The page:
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Time Charter

Voyage Charters

Slot Charter
Last updated: 06-Jul-2015

In Metvale Ltd v Monsanto International Sarl & Ors [2008] EWHC 3002 (Admlty), per Teare J. :

10. It appears from Legal Issues Relating to Time Charterparties, Chapter 14 on Containerisation, slot charters and the law by Christopher Hancock QC, that the concept of a slot charter was developed in the late 1960s. They are now very common. HPL, for example, has slot charter agreements with most of the world’s largest container ship operators and owners.

11. BIMCO (the Baltic and International Maritime Council) has described a slot charter in these terms: "The feature of a slot charterpary as a contract of carriage is unique in the sense that, whereas the slot charterparty is neither a time charterparty not a voyage charterparty, it bears some similarity to both types of contract. As such, a slot charterparty can be said to be a hybrid type of contract. It may be mentioned that, as distinct from a time charterparty when the entire vessel is being chartered, the slot charterers are only hiring space on a vessel and they are therefore not acting as operators as under a time charterparty and usually have no control over the operation of the vessel."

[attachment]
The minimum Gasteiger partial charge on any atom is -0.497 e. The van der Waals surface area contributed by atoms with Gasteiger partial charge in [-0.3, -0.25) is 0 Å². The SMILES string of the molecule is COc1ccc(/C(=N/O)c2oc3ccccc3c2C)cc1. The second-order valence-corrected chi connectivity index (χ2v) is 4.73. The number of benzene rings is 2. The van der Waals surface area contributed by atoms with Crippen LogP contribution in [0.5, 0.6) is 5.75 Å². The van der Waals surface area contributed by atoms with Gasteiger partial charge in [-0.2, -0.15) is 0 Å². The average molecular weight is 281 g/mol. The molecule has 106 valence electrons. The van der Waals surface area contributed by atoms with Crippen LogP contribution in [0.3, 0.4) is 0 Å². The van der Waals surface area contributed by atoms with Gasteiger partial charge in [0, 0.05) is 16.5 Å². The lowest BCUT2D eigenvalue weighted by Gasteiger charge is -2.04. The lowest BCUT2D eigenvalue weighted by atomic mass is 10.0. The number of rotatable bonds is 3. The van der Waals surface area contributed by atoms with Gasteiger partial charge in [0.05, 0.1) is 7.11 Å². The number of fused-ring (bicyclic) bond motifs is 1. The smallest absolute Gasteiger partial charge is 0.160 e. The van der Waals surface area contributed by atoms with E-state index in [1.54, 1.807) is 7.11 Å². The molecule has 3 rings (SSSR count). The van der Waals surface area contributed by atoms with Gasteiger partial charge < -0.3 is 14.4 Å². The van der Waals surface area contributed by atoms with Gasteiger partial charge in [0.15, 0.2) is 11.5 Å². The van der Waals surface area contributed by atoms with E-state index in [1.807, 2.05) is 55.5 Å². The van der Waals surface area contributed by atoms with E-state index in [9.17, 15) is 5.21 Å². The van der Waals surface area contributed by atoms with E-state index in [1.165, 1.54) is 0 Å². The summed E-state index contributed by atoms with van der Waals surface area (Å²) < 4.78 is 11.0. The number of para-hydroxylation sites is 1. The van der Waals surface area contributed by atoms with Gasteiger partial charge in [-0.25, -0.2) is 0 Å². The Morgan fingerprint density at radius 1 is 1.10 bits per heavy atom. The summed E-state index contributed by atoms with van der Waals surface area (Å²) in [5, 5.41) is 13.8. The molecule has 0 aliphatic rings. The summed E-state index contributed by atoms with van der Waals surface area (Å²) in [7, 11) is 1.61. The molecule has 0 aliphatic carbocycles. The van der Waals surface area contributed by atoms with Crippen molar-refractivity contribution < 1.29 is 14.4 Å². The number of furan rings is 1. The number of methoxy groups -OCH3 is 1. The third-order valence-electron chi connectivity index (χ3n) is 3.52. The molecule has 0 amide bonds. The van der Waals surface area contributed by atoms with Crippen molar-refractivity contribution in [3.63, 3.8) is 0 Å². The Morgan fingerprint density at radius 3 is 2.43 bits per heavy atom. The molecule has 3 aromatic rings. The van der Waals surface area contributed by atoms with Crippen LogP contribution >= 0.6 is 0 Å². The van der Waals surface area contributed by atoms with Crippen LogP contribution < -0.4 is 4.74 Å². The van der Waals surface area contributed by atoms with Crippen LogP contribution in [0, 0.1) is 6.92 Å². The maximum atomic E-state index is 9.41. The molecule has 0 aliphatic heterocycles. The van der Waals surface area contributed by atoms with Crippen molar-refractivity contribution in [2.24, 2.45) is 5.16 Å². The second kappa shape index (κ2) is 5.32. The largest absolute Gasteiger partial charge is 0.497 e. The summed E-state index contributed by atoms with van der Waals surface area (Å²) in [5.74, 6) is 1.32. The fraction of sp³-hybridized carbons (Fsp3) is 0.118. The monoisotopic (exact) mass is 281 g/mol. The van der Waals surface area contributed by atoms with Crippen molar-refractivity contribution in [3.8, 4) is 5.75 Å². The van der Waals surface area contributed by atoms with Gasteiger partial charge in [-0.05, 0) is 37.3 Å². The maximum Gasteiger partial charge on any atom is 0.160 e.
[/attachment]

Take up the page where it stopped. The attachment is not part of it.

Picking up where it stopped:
14. Thus it appears that HPL’s and Stinnes’ slot charter agreements with MSC have some features in common with a time charter. They last for a period of time and hire is paid for the use of cargo carrying capacity. It is not however comparable to a time charter in that the charterer does not direct the vessel where to go. Clause 5.1 of the Implementing Agreement provides that the itinerary of each voyage shall be as mutually agreed. In this respect it is more akin to a voyage charter or consecutive voyage charter.

17. Indeed, the ordinary meaning of the word charterer is apt to include any type of charterer, whether demise, time or voyage charterer. There is no reason why it should not also include a slot charterer. There is good reason for a slot charterer being within the definition. Were slot charterers not within the definition, slot chartering, which is an established and, to judge from its growth, an efficient way of organising the carriage of goods, would or might fall into disuse. A slot charterer’s inability to limit liability would not encourage the provision of international trade by way of sea carriage, which was the object and purpose of the convention.

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